Looking back at Fespa
Epson's impressions from this year’s FESPA. Two big trends stand out – lower emissions from ink and solvents, and mass customisation.
A look at what we saw during Fespa 2015
When I was a lad my dad worked in the flexible packaging industry, and on several Saturday mornings I visited his factory. My memories are of truck-loads of biscuits wrappers, ink, glues, solvents and coatings – all highly volatile and somewhat smelly – and very good at setting off my asthma. So my trip to FESPA was therefore made with some trepidation. However, I’m very pleased to report that I survived unharmed!
One of the key things that I learned from my visit is that inkjet technologies and the rise of digital printing is changing the environment within print shops and packaging companies. Digital printing has created flexibility and ‘personalisation’, and these have moved the cost model from a drive towards low unit costs to a desire for presenting the customer with a unique experience – whether that is a small volume product or a unique personalized label with the customer’s name on it. This in turn has driven the uptake of inkjet printers, and they have in turn driven the support of aqueous inks that make far less use of volatile chemicals. In other words, inkjet printers help you breathe more easily (apologies the makers of cough sweets).
Another point I learned from FESPA is the rise of dye-sublimation printing and its use to create a huge range of objects. Epson’s stand itself was made of many materials created using a dye sublimation process (such as work tops, table tops and fabrics), and our partners Sublitec were showing a simple process that used dye sublimation techniques to print onto a range of hard 3D objects. Some of their examples included the platforms and heals of shoes, trinket boxes, fridge magnets and phone cases, all printed with the same graphic theme used on the stand.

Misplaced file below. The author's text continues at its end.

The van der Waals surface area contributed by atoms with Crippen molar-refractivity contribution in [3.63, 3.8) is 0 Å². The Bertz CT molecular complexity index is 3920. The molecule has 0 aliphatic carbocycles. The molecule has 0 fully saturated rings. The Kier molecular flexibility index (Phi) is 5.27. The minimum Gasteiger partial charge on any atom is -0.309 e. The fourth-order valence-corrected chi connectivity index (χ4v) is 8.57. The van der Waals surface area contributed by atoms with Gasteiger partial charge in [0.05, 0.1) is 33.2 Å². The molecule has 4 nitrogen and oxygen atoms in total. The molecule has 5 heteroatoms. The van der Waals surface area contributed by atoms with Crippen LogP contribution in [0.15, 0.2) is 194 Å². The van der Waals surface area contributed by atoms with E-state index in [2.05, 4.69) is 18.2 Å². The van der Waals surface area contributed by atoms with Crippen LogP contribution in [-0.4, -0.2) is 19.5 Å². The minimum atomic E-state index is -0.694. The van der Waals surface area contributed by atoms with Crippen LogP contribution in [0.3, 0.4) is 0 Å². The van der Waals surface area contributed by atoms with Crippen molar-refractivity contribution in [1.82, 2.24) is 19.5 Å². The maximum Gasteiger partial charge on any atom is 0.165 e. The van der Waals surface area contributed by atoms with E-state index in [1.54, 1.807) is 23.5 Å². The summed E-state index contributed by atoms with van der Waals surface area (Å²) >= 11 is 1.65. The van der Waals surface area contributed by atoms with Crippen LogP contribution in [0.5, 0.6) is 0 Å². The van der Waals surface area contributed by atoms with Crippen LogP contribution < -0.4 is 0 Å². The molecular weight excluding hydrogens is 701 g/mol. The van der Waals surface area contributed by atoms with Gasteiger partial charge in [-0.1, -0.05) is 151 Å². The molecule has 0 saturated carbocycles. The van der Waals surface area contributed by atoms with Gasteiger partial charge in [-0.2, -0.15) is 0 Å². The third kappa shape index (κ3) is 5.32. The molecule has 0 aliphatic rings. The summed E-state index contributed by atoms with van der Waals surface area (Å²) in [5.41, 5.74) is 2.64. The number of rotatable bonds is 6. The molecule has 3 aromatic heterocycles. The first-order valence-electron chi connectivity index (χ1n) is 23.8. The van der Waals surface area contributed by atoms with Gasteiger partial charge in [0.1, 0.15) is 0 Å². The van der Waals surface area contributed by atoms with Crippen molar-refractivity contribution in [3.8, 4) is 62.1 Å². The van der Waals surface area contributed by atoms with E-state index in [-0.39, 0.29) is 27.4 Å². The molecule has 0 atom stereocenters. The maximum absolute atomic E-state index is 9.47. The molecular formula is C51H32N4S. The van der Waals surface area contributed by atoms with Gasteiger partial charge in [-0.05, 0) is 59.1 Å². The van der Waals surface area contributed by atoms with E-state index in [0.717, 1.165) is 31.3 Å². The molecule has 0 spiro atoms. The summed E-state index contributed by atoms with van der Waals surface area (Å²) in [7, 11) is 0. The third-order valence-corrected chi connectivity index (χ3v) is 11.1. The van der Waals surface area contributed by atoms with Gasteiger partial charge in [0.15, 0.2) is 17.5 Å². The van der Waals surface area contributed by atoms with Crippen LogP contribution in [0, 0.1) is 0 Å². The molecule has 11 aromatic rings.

Live on our stand we also demonstrate the latest printers to create dye sublimation transfers, and with the support of partners, turning those into stunningly printed fabrics for furnishings, clothing and soft signage. Yet these could be created in any quantity from a few square metres to whatever is needed – a major turn-around from my earliest encounters with commercial printing where volume was king.
It’s true that companies packing peas and chickens still need their bags by the tonne, and chocolate makers still require truck-loads of bright wrappers. But while it’s true that they will always need to drive down the unit cost of their packaging, now there is a new trend. The creation of digitally managed ink-jet printing has led to personalization of packaging and new printing processes that use less harmful chemicals. Labels, wrappers, boxes, bottles – all can now be created to short-run or even unique designs. These new technologies mean that packaging, signage, fabrics and furniture can all be printed in quantities so small that they’d cause my dad to faint (without the assistance of toluene or acetone). And I think that is just as impressive as eight pallet loads of salt’n’vinegar crisp packets.
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